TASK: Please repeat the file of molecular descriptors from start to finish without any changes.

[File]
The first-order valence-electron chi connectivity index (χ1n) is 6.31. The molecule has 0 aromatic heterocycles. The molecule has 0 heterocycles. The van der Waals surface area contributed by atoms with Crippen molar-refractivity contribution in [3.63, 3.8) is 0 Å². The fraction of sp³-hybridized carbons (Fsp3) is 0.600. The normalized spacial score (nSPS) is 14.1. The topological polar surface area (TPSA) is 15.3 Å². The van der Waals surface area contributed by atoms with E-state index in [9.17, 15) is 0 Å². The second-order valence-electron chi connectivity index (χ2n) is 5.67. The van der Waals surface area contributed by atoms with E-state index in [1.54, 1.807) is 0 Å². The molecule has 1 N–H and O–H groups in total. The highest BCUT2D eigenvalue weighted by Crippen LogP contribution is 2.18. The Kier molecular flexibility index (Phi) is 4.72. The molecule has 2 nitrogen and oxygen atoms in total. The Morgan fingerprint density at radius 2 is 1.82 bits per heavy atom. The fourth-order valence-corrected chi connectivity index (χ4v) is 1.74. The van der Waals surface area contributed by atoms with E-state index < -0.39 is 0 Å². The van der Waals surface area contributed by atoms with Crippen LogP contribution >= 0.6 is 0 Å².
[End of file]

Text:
The first-order valence-electron chi connectivity index (χ1n) is 6.31. The molecule has 0 aromatic heterocycles. The molecule has 0 heterocycles. The van der Waals surface area contributed by atoms with Crippen molar-refractivity contribution in [3.63, 3.8) is 0 Å². The fraction of sp³-hybridized carbons (Fsp3) is 0.600. The normalized spacial score (nSPS) is 14.1. The topological polar surface area (TPSA) is 15.3 Å². The van der Waals surface area contributed by atoms with E-state index in [9.17, 15) is 0 Å². The second-order valence-electron chi connectivity index (χ2n) is 5.67. The van der Waals surface area contributed by atoms with E-state index in [1.54, 1.807) is 0 Å². The molecule has 1 N–H and O–H groups in total. The highest BCUT2D eigenvalue weighted by Crippen LogP contribution is 2.18. The Kier molecular flexibility index (Phi) is 4.72. The molecule has 2 nitrogen and oxygen atoms in total. The Morgan fingerprint density at radius 2 is 1.82 bits per heavy atom. The fourth-order valence-corrected chi connectivity index (χ4v) is 1.74. The van der Waals surface area contributed by atoms with E-state index < -0.39 is 0 Å². The van der Waals surface area contributed by atoms with Crippen LogP contribution >= 0.6 is 0 Å².